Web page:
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Trump and Biden

Trump and Biden: However, since taking office in January, the US has experienced a record flood of migrants at its southern border, triggering widespread criticism of the administration’s policy.

On Tuesday, Mr Biden’s Homeland Security Secretary Alejandro Mayorkas told US senators that two million “encounters” between government agents and migrants near the border are expected by the end of 2021, including about 125,000 unaccompanied minors who have already been taken into the government’s care.

Trump and Biden Official Meeting on the Issues of Social Causes

Trump and Biden

Mr Mayorkas frequently defended the Biden administration’s handling of immigration and border issues during a tense meeting with the Senate Judiciary Committee.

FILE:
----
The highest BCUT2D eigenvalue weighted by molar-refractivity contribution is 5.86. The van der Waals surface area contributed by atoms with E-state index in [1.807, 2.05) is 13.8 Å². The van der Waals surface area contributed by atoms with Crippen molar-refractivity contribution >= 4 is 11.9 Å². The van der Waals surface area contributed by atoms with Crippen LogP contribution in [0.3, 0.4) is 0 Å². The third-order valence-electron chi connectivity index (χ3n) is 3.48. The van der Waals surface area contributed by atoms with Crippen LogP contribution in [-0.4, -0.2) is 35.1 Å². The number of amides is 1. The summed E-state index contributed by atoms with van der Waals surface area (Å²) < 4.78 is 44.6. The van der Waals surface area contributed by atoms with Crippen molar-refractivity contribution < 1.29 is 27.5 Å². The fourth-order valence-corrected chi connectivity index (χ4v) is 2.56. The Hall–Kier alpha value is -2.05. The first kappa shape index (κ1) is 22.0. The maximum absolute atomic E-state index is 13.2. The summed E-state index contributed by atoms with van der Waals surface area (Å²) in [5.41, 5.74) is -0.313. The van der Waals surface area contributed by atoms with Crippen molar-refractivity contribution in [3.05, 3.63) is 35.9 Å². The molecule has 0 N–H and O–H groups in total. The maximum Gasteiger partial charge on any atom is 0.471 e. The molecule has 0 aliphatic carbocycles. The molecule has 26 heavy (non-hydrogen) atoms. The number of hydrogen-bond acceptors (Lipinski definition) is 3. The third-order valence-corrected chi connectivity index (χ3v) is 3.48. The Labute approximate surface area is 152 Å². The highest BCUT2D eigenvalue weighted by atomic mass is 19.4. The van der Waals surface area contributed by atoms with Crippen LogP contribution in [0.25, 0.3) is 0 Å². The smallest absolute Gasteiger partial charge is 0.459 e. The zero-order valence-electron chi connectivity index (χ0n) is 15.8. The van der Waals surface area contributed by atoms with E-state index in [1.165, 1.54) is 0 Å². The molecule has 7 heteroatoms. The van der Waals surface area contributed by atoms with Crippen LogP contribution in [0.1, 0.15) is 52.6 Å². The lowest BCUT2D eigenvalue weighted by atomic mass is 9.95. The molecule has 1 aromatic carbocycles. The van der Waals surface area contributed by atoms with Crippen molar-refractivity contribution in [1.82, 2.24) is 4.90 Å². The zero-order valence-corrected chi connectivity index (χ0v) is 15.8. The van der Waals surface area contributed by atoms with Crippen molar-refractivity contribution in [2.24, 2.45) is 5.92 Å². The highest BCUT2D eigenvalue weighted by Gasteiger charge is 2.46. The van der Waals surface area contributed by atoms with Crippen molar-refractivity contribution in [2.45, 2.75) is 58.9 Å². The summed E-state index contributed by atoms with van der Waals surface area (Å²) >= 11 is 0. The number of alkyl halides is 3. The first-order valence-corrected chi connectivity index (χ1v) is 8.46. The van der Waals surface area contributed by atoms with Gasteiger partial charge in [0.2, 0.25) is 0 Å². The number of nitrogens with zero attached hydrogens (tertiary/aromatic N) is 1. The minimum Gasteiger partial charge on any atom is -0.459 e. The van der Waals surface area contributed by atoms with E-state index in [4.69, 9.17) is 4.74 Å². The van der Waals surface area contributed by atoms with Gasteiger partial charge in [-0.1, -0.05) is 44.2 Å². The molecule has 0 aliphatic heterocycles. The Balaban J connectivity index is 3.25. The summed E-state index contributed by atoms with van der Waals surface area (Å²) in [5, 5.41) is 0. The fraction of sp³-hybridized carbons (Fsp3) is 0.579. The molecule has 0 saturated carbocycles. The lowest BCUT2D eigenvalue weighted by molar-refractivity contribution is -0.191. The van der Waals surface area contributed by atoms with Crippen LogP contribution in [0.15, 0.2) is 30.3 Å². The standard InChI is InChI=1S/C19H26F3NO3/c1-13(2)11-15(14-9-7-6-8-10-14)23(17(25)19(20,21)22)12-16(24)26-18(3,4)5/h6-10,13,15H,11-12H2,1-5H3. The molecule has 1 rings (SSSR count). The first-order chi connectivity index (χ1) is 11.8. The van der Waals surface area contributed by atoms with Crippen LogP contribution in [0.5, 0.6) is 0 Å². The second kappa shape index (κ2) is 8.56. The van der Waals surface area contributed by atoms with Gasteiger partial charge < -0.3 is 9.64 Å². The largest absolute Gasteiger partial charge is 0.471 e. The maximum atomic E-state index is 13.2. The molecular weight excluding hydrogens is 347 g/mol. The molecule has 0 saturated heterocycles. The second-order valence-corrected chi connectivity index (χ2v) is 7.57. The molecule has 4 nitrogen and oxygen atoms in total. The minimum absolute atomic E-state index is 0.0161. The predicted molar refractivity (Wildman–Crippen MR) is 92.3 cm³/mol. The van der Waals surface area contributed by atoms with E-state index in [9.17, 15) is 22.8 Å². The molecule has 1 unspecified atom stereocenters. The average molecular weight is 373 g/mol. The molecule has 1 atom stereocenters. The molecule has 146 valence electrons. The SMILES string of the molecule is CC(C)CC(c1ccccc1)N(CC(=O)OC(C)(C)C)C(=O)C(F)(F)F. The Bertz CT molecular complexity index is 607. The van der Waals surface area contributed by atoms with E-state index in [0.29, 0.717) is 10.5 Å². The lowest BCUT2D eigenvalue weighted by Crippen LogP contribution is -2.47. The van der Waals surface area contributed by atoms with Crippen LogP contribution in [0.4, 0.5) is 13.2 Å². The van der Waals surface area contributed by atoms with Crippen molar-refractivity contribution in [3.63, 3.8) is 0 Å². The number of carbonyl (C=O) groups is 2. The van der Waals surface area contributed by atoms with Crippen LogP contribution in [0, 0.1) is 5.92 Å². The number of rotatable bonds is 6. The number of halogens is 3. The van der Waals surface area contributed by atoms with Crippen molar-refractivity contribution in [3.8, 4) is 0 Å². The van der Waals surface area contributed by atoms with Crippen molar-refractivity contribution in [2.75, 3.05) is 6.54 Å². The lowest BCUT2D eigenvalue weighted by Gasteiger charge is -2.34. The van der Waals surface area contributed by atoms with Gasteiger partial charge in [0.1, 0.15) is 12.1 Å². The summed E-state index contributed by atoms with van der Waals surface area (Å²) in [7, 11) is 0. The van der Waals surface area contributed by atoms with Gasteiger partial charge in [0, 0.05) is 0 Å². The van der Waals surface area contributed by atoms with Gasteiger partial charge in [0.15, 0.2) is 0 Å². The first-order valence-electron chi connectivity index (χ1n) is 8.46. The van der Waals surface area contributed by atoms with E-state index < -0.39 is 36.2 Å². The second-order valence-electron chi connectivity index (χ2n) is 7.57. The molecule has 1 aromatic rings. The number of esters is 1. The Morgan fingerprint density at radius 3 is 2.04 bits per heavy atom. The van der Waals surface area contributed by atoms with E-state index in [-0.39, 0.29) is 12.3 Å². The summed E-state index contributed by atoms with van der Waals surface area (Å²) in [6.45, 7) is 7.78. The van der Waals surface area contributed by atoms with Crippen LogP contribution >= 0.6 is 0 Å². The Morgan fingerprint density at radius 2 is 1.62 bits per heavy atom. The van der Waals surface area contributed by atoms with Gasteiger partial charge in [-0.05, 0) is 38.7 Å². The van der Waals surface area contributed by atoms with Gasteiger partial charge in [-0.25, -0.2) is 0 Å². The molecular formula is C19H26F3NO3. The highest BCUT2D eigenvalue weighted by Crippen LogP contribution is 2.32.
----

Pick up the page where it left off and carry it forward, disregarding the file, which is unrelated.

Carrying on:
However, he acknowledged that fixing “a flawed immigration system” will take time.

Will things deteriorate before they improve?

The following is what we know so far regarding the situation.

Why is there such a rise under Biden? | Trump and Biden

While the number of migrants at the border has been slowly rising since April 2020, it increased dramatically after Vice President Biden assumed office.

During the pandemic, economic issues in Honduras, Guatemala, El Salvador, Nicaragua, and Cuba intensified, leading some people to embark on a risky trek north. Gangs and violence have also been cited as reasons for some people’s departure from their homes.

Some speculated that the incoming US president would take a more flexible approach to the border than his predecessor, Donald Trump.